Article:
How cell death shapes cancer.

Labi V, Erlacher M - Cell Death Dis (2015)

The rise and fall of apoptosis during MDS pathogenesis. Therapy-related myelodysplastic syndrom (MDS) is caused by repeated cycles of radio- or chemoradiotherapy (i.e., including alkylating agents) that lead to bone marrow attrition and subsequent regeneration. In children and adolescents, MDS can develop on the basis of congenital bone marrow failure syndrome such as Fanconi anemia and Dyskeratosis congenita. MDS frequently progresses to MDS-related AML (MDR-AML). The stepwise evolution of MDS is reflected by the FAB classification, which distinguishes between refractory anemia (RA), RA with excess blasts (RAEB), RAEB in transformation (RAEB-T) and MDR-AML
© Copyright Policy - open-access
Related In: Results  -  Collection

License 1 - License 2
Show All Figures
getmorefigures.php?uid=PMC4385913&req=5

fig3: The rise and fall of apoptosis during MDS pathogenesis. Therapy-related myelodysplastic syndrom (MDS) is caused by repeated cycles of radio- or chemoradiotherapy (i.e., including alkylating agents) that lead to bone marrow attrition and subsequent regeneration. In children and adolescents, MDS can develop on the basis of congenital bone marrow failure syndrome such as Fanconi anemia and Dyskeratosis congenita. MDS frequently progresses to MDS-related AML (MDR-AML). The stepwise evolution of MDS is reflected by the FAB classification, which distinguishes between refractory anemia (RA), RA with excess blasts (RAEB), RAEB in transformation (RAEB-T) and MDR-AML
Mentions: MDS are clonal malignancies originating from defective bone-marrow-derived HSCs, in which critical driver mutations provide them with a selective advantage (Figure 3). This disease is characterized by ineffective hematopoiesis causing peripheral cytopenia(s) and bone marrow dysplasia. Abnormal clonal progenitor cell differentiation and increased susceptibility of immature progenitors to apoptosis underlie these symptoms. The risk to develop MDS increases with age, suggesting that accumulation of genetic damage influences pathogenesis. Exposure to alkylating agents, chemo- or radiotherapy of cancer patients dramatically increases the risk to develop therapy-related MDS (lifetime risk of 2–10%).102 MDS has a high propensity to progress to MDS-related AML (MDR-AML). Disease progression is characterized by an increased percentage of bone marrow blast cells and cytogenetic abnormalities (reviewed by Corey et al.102).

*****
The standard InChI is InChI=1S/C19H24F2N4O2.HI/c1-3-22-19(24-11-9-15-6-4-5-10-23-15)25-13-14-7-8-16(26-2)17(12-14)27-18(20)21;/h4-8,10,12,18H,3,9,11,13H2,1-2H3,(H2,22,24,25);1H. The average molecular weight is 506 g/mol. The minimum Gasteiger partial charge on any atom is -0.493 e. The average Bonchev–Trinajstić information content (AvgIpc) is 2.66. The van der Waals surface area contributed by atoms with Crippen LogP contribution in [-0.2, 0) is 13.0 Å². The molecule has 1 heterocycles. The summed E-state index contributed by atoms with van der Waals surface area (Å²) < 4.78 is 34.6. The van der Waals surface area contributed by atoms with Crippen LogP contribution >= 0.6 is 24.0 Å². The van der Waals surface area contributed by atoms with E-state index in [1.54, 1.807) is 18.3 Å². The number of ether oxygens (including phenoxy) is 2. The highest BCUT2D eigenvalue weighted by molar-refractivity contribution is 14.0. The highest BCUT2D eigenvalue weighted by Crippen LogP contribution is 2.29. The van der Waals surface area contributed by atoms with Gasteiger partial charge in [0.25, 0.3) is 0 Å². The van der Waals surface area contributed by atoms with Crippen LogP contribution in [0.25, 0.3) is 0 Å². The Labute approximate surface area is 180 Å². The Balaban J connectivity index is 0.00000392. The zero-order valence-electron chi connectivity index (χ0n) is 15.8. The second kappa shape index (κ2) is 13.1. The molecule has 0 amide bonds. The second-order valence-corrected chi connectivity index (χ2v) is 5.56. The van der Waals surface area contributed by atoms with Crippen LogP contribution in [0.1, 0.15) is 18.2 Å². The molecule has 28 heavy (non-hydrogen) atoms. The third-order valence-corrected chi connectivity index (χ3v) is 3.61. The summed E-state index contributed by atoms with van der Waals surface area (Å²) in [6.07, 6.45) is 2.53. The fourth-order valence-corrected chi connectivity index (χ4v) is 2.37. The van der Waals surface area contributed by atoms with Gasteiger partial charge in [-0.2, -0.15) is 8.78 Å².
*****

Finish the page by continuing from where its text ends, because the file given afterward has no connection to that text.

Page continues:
Bottom Line: Usually, tissue resident stem/progenitor cells are a major source for repopulation, some of them potentially carrying (age-, injury- or therapy-induced) genetic aberrations deleterious for the host.Thereby, apoptosis might drive genomic instability by facilitating the emergence of pathologic clones during phases of proliferation and subsequent replication stress-associated DNA damage.Here, we aim to review evidence in support of the oncogenic role of stress-induced apoptosis.

View Article: PubMed Central - PubMed

Affiliation: Max-Delbrück-Center for Molecular Medicine (MDC), Berlin 13125, Germany.

ABSTRACT
Apoptosis has been established as a mechanism of anti-cancer defense. Members of the BCL-2 family are critical mediators of apoptotic cell death in health and disease, often found to be deregulated in cancer and believed to lead to the survival of malignant clones. However, over the years, a number of studies pointed out that a model in which cell death resistance unambiguously acts as a barrier against malignant disease might be too simple. This is based on paradoxical observations made in tumor patients as well as mouse models indicating that apoptosis can indeed drive tumor formation, at least under certain circumstances. One possible explanation for this phenomenon is that apoptosis can promote proliferation critically needed to compensate for cell loss, for example, upon therapy, and to restore tissue homeostasis. However, this, at the same time, can promote tumor development by allowing expansion of selected clones. Usually, tissue resident stem/progenitor cells are a major source for repopulation, some of them potentially carrying (age-, injury- or therapy-induced) genetic aberrations deleterious for the host. Thereby, apoptosis might drive genomic instability by facilitating the emergence of pathologic clones during phases of proliferation and subsequent replication stress-associated DNA damage. Tumorigenesis initiated by repeated cell attrition and repopulation, as confirmed in different genetic models, has parallels in human cancers, exemplified in therapy-induced secondary malignancies and myelodysplastic syndromes in patients with congenital bone marrow failure syndromes. Here, we aim to review evidence in support of the oncogenic role of stress-induced apoptosis.

Show MeSH
Related in: MedlinePlus